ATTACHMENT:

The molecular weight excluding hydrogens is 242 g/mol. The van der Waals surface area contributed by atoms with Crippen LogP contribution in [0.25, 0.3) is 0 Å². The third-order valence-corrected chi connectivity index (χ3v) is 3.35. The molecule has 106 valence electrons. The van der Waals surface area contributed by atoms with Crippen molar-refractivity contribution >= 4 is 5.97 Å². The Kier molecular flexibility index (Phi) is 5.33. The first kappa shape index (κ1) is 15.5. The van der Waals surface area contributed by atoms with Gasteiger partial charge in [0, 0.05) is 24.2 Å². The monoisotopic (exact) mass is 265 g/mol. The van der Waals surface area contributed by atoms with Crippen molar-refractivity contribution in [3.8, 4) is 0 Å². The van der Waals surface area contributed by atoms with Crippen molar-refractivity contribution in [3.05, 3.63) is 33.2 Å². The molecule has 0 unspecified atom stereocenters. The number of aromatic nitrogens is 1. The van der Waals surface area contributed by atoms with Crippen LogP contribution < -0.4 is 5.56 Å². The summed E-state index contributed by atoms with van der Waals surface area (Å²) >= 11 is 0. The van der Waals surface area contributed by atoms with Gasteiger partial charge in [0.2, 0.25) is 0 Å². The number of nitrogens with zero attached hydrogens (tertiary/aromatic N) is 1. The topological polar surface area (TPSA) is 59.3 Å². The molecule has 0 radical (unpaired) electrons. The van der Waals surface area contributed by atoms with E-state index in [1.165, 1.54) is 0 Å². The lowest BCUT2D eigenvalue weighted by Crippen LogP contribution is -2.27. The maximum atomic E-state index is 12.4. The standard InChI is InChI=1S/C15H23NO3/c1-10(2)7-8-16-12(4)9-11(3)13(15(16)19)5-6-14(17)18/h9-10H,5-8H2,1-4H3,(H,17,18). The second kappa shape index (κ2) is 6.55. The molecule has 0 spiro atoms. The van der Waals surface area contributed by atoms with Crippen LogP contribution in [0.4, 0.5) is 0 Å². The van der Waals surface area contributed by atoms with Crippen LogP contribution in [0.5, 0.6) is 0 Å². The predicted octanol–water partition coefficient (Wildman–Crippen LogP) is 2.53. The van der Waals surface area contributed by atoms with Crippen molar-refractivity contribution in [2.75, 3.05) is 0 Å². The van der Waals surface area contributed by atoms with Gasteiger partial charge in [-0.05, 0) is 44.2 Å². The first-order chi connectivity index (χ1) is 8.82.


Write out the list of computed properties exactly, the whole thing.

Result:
The molecular weight excluding hydrogens is 242 g/mol. The van der Waals surface area contributed by atoms with Crippen LogP contribution in [0.25, 0.3) is 0 Å². The third-order valence-corrected chi connectivity index (χ3v) is 3.35. The molecule has 106 valence electrons. The van der Waals surface area contributed by atoms with Crippen molar-refractivity contribution >= 4 is 5.97 Å². The Kier molecular flexibility index (Phi) is 5.33. The first kappa shape index (κ1) is 15.5. The van der Waals surface area contributed by atoms with Gasteiger partial charge in [0, 0.05) is 24.2 Å². The monoisotopic (exact) mass is 265 g/mol. The van der Waals surface area contributed by atoms with Crippen molar-refractivity contribution in [3.8, 4) is 0 Å². The van der Waals surface area contributed by atoms with Crippen molar-refractivity contribution in [3.05, 3.63) is 33.2 Å². The molecule has 0 unspecified atom stereocenters. The number of aromatic nitrogens is 1. The van der Waals surface area contributed by atoms with Crippen LogP contribution < -0.4 is 5.56 Å². The summed E-state index contributed by atoms with van der Waals surface area (Å²) >= 11 is 0. The van der Waals surface area contributed by atoms with Gasteiger partial charge in [0.2, 0.25) is 0 Å². The number of nitrogens with zero attached hydrogens (tertiary/aromatic N) is 1. The topological polar surface area (TPSA) is 59.3 Å². The molecule has 0 radical (unpaired) electrons. The van der Waals surface area contributed by atoms with E-state index in [1.165, 1.54) is 0 Å². The lowest BCUT2D eigenvalue weighted by Crippen LogP contribution is -2.27. The maximum atomic E-state index is 12.4. The standard InChI is InChI=1S/C15H23NO3/c1-10(2)7-8-16-12(4)9-11(3)13(15(16)19)5-6-14(17)18/h9-10H,5-8H2,1-4H3,(H,17,18). The second kappa shape index (κ2) is 6.55. The molecule has 0 spiro atoms. The van der Waals surface area contributed by atoms with Crippen LogP contribution in [0.4, 0.5) is 0 Å². The van der Waals surface area contributed by atoms with Crippen LogP contribution in [0.5, 0.6) is 0 Å². The predicted octanol–water partition coefficient (Wildman–Crippen LogP) is 2.53. The van der Waals surface area contributed by atoms with Crippen molar-refractivity contribution in [2.75, 3.05) is 0 Å². The van der Waals surface area contributed by atoms with Gasteiger partial charge in [-0.05, 0) is 44.2 Å². The first-order chi connectivity index (χ1) is 8.82.